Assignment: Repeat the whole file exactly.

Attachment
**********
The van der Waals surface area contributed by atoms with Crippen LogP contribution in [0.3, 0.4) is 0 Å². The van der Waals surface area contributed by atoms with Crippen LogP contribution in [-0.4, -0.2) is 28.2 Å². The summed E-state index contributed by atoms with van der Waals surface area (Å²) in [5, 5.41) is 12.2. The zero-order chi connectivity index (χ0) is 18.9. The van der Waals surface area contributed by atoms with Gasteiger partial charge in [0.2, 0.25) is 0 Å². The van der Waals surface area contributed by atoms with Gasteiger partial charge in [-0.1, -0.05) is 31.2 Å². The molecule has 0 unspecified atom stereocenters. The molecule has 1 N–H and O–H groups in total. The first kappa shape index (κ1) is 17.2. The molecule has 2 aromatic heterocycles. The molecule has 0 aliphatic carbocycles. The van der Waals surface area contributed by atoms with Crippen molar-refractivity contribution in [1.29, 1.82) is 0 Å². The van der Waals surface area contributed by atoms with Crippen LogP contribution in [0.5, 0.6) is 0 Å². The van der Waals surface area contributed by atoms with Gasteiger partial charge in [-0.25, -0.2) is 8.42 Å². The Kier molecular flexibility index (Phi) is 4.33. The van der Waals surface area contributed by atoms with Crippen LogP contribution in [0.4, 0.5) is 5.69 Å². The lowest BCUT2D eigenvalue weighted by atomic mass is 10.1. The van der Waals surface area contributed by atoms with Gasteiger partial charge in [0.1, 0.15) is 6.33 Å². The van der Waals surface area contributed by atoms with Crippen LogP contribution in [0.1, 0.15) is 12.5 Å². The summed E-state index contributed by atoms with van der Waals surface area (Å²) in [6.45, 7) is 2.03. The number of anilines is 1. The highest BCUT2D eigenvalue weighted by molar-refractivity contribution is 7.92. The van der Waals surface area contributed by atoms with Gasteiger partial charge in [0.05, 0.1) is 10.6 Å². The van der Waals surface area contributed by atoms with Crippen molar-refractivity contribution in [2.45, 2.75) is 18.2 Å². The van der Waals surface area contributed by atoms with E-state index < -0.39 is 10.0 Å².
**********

The van der Waals surface area contributed by atoms with Crippen LogP contribution in [0.3, 0.4) is 0 Å². The van der Waals surface area contributed by atoms with Crippen LogP contribution in [-0.4, -0.2) is 28.2 Å². The summed E-state index contributed by atoms with van der Waals surface area (Å²) in [5, 5.41) is 12.2. The zero-order chi connectivity index (χ0) is 18.9. The van der Waals surface area contributed by atoms with Gasteiger partial charge in [0.2, 0.25) is 0 Å². The van der Waals surface area contributed by atoms with Gasteiger partial charge in [-0.1, -0.05) is 31.2 Å². The molecule has 0 unspecified atom stereocenters. The molecule has 1 N–H and O–H groups in total. The first kappa shape index (κ1) is 17.2. The molecule has 2 aromatic heterocycles. The molecule has 0 aliphatic carbocycles. The van der Waals surface area contributed by atoms with Crippen molar-refractivity contribution in [1.29, 1.82) is 0 Å². The van der Waals surface area contributed by atoms with Crippen LogP contribution in [0.5, 0.6) is 0 Å². The van der Waals surface area contributed by atoms with Gasteiger partial charge in [-0.25, -0.2) is 8.42 Å². The Kier molecular flexibility index (Phi) is 4.33. The van der Waals surface area contributed by atoms with Crippen LogP contribution in [0.4, 0.5) is 5.69 Å². The lowest BCUT2D eigenvalue weighted by atomic mass is 10.1. The van der Waals surface area contributed by atoms with Gasteiger partial charge in [0.1, 0.15) is 6.33 Å². The van der Waals surface area contributed by atoms with Crippen LogP contribution in [0.1, 0.15) is 12.5 Å². The summed E-state index contributed by atoms with van der Waals surface area (Å²) in [6.45, 7) is 2.03. The number of anilines is 1. The highest BCUT2D eigenvalue weighted by molar-refractivity contribution is 7.92. The van der Waals surface area contributed by atoms with Gasteiger partial charge in [0.05, 0.1) is 10.6 Å². The van der Waals surface area contributed by atoms with Crippen molar-refractivity contribution in [2.45, 2.75) is 18.2 Å². The van der Waals surface area contributed by atoms with E-state index < -0.39 is 10.0 Å².